Quantcast
Mar 182013
 

dabnite-hiAre you trying to make plans for the next few days, but the “S” word is concerning you? Relax, Meteorologist Kevin Arnone to the rescue giving you a detailed look at what to expect Monday, Tuesday and Wednesday (Day and Night).

Monday: High 36-37. Increasing Clouds. SE 5-15 mph

Monday Night: Low 30-33. Snow. E 10-20 mph

Tuesday:
 High 42. Snow/Wintry Mix Inland/ Rain Shore. NE 15-25 mph

Tuesday Night: Low 26-28. Wintry Mix. NE 15-25 mph, Gust 30+

Wednesday: High 41-44. M. Sunny. NE 15-25 mph

Wednesday Night: Low 23-26. Clear. NE 10-20 mph

Feb 282013
 

Our Meteorologist Kevin Arnone provided this rundown of his weekend weather forecast.

Thursday: High 45-46. Drizzle. W 5-10 mph

Thursday Night: Low 30-33. Light Snow/Rain Showers. NW 5-15 mph

Friday: High 43-45. Drizzle/Flurries. NW 5-15 mph

Friday Night: Low 25-29. Few Clouds. NW 5-10 mph

Saturday: High 40-42. P. Cloudy. NW 5-15 mph

Saturday Night: Low 21-24. Clouds. NW 5-10 mph

Sunday: High 39-41. P. Cloudy. NW 10-20 mph

Screen shot 2013-02-28 at 2.17.56 AM

Oct 272012
 

Category 1 Storm moving NE at 11 mph away from the coast of Florida coast. Current sustained winds at 75 mph and gusts of 90 mph and pressure at 961 mb.

Meteorology Behind Sandy

I want to talk about exactly what is happening in laymen terms with the latest on Sandy.  Sandy is beginning to track NE up the Eastern Seaboard where she will come in contact with warm Gulf Stream Water, which will help to strengthen the storm.  As we know warm water is necessary for the growth and life cycle of a tropical storm.  What is important concerning Sandy is when she begins to strengthen she will then make a shift NW.  WHY YOU ASK? Well I will tell you!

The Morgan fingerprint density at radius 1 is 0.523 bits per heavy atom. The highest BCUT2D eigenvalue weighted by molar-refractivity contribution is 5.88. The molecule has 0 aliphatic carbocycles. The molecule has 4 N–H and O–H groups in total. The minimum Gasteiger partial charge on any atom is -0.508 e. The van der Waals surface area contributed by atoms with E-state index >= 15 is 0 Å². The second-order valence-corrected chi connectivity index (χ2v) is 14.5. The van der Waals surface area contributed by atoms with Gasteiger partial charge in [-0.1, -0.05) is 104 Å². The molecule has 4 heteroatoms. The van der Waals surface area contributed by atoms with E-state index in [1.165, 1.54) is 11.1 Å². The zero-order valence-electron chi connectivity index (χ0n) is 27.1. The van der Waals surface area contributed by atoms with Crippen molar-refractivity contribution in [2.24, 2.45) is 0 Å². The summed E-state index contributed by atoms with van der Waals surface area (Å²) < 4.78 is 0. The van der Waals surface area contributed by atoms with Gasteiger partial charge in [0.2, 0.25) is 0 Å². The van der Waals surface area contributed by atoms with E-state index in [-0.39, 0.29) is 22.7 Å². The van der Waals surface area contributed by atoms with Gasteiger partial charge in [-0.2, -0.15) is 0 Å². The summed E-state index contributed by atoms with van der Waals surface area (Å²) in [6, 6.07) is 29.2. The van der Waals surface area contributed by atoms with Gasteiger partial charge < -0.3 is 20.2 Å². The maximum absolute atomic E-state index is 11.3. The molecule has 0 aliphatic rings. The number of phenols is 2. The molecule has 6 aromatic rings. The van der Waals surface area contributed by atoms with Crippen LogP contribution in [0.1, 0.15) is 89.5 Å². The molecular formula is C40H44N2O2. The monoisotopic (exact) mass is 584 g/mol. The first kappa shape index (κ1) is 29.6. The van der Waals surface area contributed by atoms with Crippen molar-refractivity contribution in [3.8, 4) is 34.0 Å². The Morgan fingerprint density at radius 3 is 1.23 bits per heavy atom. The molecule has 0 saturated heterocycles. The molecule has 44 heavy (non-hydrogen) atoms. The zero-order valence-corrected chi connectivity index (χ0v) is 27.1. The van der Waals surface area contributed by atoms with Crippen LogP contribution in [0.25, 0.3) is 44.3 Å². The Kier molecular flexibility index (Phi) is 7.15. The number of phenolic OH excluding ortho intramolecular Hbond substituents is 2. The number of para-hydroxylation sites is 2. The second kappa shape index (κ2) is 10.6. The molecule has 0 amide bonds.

The reason Sandy is making this very rare shift NW is (not to sound cliché) but it is literally a perfect setup.  To our NE there is a strong High Pressure system, which is literally blocking and helping Sandy to make the NW shift.  High Pressure rotates in a clockwise motion where sandy will rotate in a counter clockwise motion.  Not only is the High Pressure helping to shift Sandy towards the coast but also an approaching Cold Front to our West will actually “Combine” if you will with Sandy.  This Cold Front is actually called an A Front due to the weather being behind the Front instead of ahead of the front, which is normally the case.

Sandy will draw in energy from the Cold Front, which will turn Sandy into a Major CAT 1 Hurricane, with characteristics of a Nor Easter. I have heard people saying Sandy is a Nor Easter with a Hurricane in the middle.  Some of you may not know but the NE side of a Hurricane is usually the worse with winds.

Since Sandy is pushing in towards the NW this makes CT in the worst spot.  Long Island Sound will feel effects from winds that come from the East or “East Winds” which will literally just pile up water down the Sound.  Further West in the sound will have the worst effects.  Also Monday night is a full moon which naturally makes tides 7 feet higher then normal.